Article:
The path to the truth is found in the spaces between the lies.
A little inaccuracy sometimes saves tons of explanation.
There are three kinds of lies: lies, damned lies, and statistics.
Americans detest all lies except lies spoken in public or printed lies.
There is something about a closet that makes a skeleton terribly restless.
The perjurer's mother told white lies.
In a time of universal deceit, telling the truth is a revolutionary act.
It is my intention to make my entire life a rejection of, a protest against the crimes and injustices of war and political tyranny which threaten to destroy the whole race of [humankind] and the world with [it] . . . . I make monastic silence a protest against the lies of politicians, propagandists, and agitators, and when I speak it is to deny that my faith and my church can ever be aligned with these forces of injustice and destruction. But it is true, nevertheless, that the faith in which I believe is also invoked by many who believe in war, believe in racial injustices, believe in self-righteous and lying forms of tyranny. My life must, then, be a protest against these also, and perhaps against these most of all.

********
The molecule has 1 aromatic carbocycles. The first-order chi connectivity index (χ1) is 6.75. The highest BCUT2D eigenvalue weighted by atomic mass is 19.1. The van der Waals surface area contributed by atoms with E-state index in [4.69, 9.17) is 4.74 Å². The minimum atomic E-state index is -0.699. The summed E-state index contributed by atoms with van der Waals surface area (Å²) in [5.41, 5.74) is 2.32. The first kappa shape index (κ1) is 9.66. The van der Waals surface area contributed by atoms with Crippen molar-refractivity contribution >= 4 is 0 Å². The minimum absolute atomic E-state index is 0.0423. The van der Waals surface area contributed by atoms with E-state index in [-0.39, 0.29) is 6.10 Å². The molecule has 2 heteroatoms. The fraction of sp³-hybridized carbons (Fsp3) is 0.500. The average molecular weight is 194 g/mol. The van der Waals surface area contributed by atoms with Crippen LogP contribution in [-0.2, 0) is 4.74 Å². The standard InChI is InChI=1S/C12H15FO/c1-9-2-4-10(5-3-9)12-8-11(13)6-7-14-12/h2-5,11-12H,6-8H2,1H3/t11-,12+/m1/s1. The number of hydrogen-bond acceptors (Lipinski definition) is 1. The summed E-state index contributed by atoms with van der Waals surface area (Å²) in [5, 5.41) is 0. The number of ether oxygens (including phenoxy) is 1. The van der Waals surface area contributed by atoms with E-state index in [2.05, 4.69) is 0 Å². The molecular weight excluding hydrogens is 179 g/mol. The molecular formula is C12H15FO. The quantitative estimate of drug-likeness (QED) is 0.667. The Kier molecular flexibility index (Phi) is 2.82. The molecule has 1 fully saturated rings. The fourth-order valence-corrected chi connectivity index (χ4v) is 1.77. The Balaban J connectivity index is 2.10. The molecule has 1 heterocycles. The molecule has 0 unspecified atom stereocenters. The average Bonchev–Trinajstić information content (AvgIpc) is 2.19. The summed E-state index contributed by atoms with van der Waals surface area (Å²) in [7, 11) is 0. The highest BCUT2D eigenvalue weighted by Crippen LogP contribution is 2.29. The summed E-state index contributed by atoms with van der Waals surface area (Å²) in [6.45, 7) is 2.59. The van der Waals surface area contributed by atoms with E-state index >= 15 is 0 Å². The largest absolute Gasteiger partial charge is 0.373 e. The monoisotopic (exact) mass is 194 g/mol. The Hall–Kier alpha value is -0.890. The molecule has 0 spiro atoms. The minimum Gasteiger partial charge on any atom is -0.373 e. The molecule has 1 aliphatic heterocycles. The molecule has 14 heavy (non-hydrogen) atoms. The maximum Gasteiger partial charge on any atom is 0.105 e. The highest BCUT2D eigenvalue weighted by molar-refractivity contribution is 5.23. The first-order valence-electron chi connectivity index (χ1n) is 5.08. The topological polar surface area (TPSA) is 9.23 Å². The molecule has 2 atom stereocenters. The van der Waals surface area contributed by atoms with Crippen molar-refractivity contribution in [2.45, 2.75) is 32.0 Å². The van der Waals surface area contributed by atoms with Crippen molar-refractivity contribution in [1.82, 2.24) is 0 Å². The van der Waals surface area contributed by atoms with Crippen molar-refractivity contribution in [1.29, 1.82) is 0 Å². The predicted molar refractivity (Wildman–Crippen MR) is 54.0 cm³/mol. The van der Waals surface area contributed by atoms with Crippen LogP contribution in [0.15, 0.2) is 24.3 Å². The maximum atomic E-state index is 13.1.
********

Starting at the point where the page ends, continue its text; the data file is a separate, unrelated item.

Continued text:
The naked truth is always better than the best-dressed lie.
The insight that peace is the end of war, and that therefore a war is the preparation for peace, is at least as old as Aristotle, and the pretense that the aim of an armament race is to guard the peace is even older — namely, as old as the discovery of propaganda lies.